Sunday, July 17, 2011

It's My Planet Too

Imagine you owned a home and that home required major work. A new roof, foundation repair, something structural and unquestionably expensive. You know it will be hard on your wallet to get it done, so you decide not to - even though the reasons for doing it are compelling and the cost of not doing anything could be far greater down the road.

Instead you decide to spend money on aesthetic improvements, like painting, or on amenities. Things that make you feel better when you are in the house, but do nothing to address your real problems. An outside observer would call this decision-making shortsighted.

Heads-up Canada, this is exactly how we are making climate change policy in our country.

Jeffrey Simpson has just written a good piece in the Globe and Mail on how Australia is trying to come to grips with the climate change question. His piece accurately describes the challenges a government faces when trying to tackle a long-term problem with solutions which are seen as expensive, and which do not deliver a "visible" benefit for some time.

Canadian policy-makers have been trying to get their head around this issue since the 1990s, with little success. Yes we ratified Kyoto, but did not take any of the difficult decisions that meeting our commitments required. We have done small things to improve and promote energy efficiency, but have studiously avoided meaningful debate on the oil sands and pricing carbon.

Sadly, despite being a country with a lot at stake, our federal government has played at the margins on an issue which could define the next century. Policy-makers have mastered the art of having "half the conversation". Some examples...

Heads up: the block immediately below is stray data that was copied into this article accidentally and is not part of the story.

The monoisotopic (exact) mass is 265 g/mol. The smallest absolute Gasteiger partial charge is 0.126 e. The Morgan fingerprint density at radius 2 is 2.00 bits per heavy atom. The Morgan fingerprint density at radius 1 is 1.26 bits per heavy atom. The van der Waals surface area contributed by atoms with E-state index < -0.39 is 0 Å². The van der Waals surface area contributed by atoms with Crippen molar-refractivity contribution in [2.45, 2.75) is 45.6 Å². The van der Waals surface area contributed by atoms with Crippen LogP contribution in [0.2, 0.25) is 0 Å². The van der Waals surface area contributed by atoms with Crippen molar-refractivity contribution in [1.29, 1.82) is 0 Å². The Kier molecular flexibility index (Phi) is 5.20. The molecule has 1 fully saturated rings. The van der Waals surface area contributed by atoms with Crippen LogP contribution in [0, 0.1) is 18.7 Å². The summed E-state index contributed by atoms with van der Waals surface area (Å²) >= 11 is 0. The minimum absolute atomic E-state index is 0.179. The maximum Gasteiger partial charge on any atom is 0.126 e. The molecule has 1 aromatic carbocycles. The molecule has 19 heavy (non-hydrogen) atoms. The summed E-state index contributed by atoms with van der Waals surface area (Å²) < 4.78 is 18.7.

- The government has made great fanfare about its plans for asserting and protecting our Arctic sovereignty, yet has not highlighted the fact that climate change and its effect on sea lanes has helped to make the arctic such a pressing issue.

- Tremendous effort has been expended dealing with natural disaster at home and abroad, but there has been little if anything from government about the role climate change is playing on weather patterns and disasters which are becoming less freak and more the norm.

- Energy policy, and in particular discussions on the oil sands, rightly highlights the security aspect of Canadian energy but wrongly fails to acknowledge the trade-off in terms of the environmental impact of oil sands development.

By only having half the conversation, our policy makers are limiting discussion about the linkages between climate change and a host of public policy issues. Why? Because of the potential political ramifications. Those who do try are attacked and marginalized, first by their political opponents and then by a public which too often is more concerned with the here and now and not the long game.

Not for the first time, it may come down to the provinces to move the yard sticks in Canada. Lead by British Columbia and Quebec, the provinces (and their stateside colleagues) may be able to implement policies which demonstrate leadership and de-mystify the economic impact arguments of this opposed to taking real action.

As promising as that may be, it also serves as another indictment of federal policy on an issue which is no longer emerging. Climate change is here and Canadians need to see the Government of Canada tackling the issue with the seriousness it deserves.

So to MPs currently on summer break, please take a moment to consider what climate change might mean for the people in your riding. Think about it from a health issue, consider the economics (short-term and long-term), consider the impact of weather on food production. Think about your role as a steward for this country; about being a government holding Canada in trust for current and future generations.

Please. It's my planet too!

1 comment:

  1. Well said Guy!!

    We all need to wake up and set a course our children and grandchildren will be proud of.

    Trifon Haitas, Green Party Candidate
    Oak Ridges-Markham


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